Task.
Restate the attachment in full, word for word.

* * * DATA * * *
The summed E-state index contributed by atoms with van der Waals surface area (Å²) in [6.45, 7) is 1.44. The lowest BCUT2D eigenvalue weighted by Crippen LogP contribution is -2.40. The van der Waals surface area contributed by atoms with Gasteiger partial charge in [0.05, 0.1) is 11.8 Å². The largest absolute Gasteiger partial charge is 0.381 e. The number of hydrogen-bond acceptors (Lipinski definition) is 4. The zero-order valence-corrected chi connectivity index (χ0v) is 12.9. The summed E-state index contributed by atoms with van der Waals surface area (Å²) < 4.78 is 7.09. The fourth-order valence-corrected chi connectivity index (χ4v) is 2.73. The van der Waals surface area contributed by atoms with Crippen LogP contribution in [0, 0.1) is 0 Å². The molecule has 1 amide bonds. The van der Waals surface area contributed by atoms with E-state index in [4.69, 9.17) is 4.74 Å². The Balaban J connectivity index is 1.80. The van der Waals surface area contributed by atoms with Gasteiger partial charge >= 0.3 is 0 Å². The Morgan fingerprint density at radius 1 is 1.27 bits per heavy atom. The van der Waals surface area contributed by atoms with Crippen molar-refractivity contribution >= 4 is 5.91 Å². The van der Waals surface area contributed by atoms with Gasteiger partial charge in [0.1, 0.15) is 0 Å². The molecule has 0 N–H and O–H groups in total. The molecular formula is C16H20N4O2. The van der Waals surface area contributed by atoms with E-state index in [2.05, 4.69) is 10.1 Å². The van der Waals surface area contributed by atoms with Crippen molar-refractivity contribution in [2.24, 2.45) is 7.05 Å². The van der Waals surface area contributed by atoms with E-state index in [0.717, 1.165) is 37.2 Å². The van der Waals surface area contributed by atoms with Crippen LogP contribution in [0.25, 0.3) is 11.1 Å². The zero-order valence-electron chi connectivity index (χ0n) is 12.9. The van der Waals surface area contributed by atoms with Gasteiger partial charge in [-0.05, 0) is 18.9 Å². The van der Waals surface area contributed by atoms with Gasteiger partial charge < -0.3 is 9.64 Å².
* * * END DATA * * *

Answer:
The summed E-state index contributed by atoms with van der Waals surface area (Å²) in [6.45, 7) is 1.44. The lowest BCUT2D eigenvalue weighted by Crippen LogP contribution is -2.40. The van der Waals surface area contributed by atoms with Gasteiger partial charge in [0.05, 0.1) is 11.8 Å². The largest absolute Gasteiger partial charge is 0.381 e. The number of hydrogen-bond acceptors (Lipinski definition) is 4. The zero-order valence-corrected chi connectivity index (χ0v) is 12.9. The summed E-state index contributed by atoms with van der Waals surface area (Å²) < 4.78 is 7.09. The fourth-order valence-corrected chi connectivity index (χ4v) is 2.73. The van der Waals surface area contributed by atoms with Crippen LogP contribution in [0, 0.1) is 0 Å². The molecule has 1 amide bonds. The van der Waals surface area contributed by atoms with E-state index in [4.69, 9.17) is 4.74 Å². The Balaban J connectivity index is 1.80. The van der Waals surface area contributed by atoms with Gasteiger partial charge >= 0.3 is 0 Å². The Morgan fingerprint density at radius 1 is 1.27 bits per heavy atom. The van der Waals surface area contributed by atoms with Crippen molar-refractivity contribution >= 4 is 5.91 Å². The van der Waals surface area contributed by atoms with Gasteiger partial charge in [0.1, 0.15) is 0 Å². The molecule has 0 N–H and O–H groups in total. The molecular formula is C16H20N4O2. The van der Waals surface area contributed by atoms with E-state index in [2.05, 4.69) is 10.1 Å². The van der Waals surface area contributed by atoms with Crippen molar-refractivity contribution in [2.24, 2.45) is 7.05 Å². The van der Waals surface area contributed by atoms with E-state index in [0.717, 1.165) is 37.2 Å². The van der Waals surface area contributed by atoms with Crippen LogP contribution in [0.25, 0.3) is 11.1 Å². The zero-order valence-electron chi connectivity index (χ0n) is 12.9. The van der Waals surface area contributed by atoms with Gasteiger partial charge in [-0.05, 0) is 18.9 Å². The van der Waals surface area contributed by atoms with Gasteiger partial charge < -0.3 is 9.64 Å².